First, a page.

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King & Country ‘Down Under’
John O’Brien gives an insight into King & Country’s recent trip to Australia and the new Australian themed figures the company is about to release
There has been a rumor for some time that King and Country was planning to expand its World War One range of miniatures to include some Australian Forces. The debate going around was whether it would be Gallipoli, the abortive invasion of Turkey in 1915, the Western Front or the Middle East Desert Campaign, any of which would be a battlefield worthy of coverage for us collectors.
In late July, Andy Neilson, Co-Founder of K&C along with Helen Mok Sargent, K&C’s Managing Director, unveiled the new range on their promotional tour to the Eastern States of Australia. The good news is that the famous Light Horse Charge at Beersheba in Palestine on October 31, 1917 is the chosen subject matter, and the first batch of figures (due to be available later this year) will be seven Light Horsemen of the 4th Light Horse Brigade.
Resin Masters of the figures were brought on the whirlwind trip of Australia to show to collectors and they depict the troopers charging at full gallop, some with bayonets (because they didn’t carry swords), some with rifles, an officer firing his pistol, a bugler, a standard bearer and a dismounted trooper whose horse has been shot away from under him. One Turkish machine gunner was also on display, with the promise of another six defenders to come in the near future.
Andy and Helen were on a ‘meet the collectors’ and promotional tour when I met up with them in Canberra, after they had already spent a few days in Queensland as the guest of Brett Williams of The Military Workshop. Whilst with Brett, Andy and Helen went along to the History Alive event (a well established re-enactment show), had store meetings and a special collectors’ dinner held on the evening of Saturday July 25, 2009, at the Returned Services League Club in Brisbane.
In Canberra Andy was amazed by the exhibits on show at the Australian War Memorial, one of the world’s great war museums, and was very interested in the uniform details on the Light Horseman. Of course as you would expect from a company best known for its WWII ranges Andy was also kept busy taking careful notes whilst looking around the WWII exhibits. On the tour he was joined by some other collectors who had travelled to Canberra to meet Andy and stay on for an informal dinner at a local Indian restaurant on the evening of Monday July 27, 2009. During the meal Andy explained the company’s enthusiasm for producing this new range, as well as answering collector’s questions.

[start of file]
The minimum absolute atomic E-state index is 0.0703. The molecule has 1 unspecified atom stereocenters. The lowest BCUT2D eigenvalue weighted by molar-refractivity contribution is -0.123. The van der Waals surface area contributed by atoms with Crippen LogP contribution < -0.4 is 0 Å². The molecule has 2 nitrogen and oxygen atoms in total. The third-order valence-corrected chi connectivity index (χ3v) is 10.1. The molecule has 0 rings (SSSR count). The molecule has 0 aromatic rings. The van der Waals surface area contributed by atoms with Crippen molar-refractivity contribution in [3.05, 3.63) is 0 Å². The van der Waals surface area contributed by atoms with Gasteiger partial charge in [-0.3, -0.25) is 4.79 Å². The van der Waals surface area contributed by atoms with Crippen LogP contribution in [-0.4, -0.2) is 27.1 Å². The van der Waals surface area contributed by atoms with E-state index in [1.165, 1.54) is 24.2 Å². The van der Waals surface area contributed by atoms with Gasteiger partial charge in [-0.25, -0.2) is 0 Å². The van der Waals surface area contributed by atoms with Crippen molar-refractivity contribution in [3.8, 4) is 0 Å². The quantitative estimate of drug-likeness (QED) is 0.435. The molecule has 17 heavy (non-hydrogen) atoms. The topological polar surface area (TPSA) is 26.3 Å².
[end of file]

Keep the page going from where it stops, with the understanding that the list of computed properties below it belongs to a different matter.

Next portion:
The following day Andy’s enthusiasm for artifacts and exhibitions was totally surpassed when we visited the Australian War Memorial Annex, the place where they store and restore all the artifacts they cannot put on display in the main Museum. We viewed a Mk4 WWI female Tank followed by an 18 Pounder QF Field Gun and then as we went further into the vast warehouse more and more equipment was seen ranging from a Douglas C47 Dakota aircraft, at least 50 artillery pieces, three WWI transport trucks, a V2 rocket and more. In another warehouse there were about 30 vehicles including a WWII Volkswagen Kübelwagen, two Centurion Tanks, an M113 APC and even more artillery. Andy was like a kid in a sweetshop on seeing all of this original equipment, and I’m sure is now planning more new figures and vehicles for future release.
After a short flight to Sydney Andy and Helen were the guest of Peter Nathan who has the largest toy soldier shop in Australia, and Peter had arranged store meetings and signings as well as another ‘meet the collectors’ dinner, this time in the historical Officer’s Mess at Victoria Barracks, Paddington on the evening of Wednesday July 29, 2009, where again Andy and Helen conversed with more eager collectors and showed the masters of the new Light Horsemen. One of the invited guests was a well-known face in Australia (and around the world), Mark Lee, Mel Gibson’s co-star in the movie Gallipoli, where he played the part of Archy Hamilton, a trooper of 10th Light Horse who was cut down during the charge at The Nek, on Gallipoli. A great night was had by all with a lively question and answer session with Andy fielding many requests for future figures to add to the range.
I am sure that this visit by Andy and Helen to Australia has given them both a greater understanding of the depth of commitment of collectors in Australia as well as a better understanding of the military history of this country, which thanks to K&C is now being brought into world focus with the upcoming release of this new range. If the reaction on seeing the masters on the Australian tour is anything to go by then they will be a great seller.
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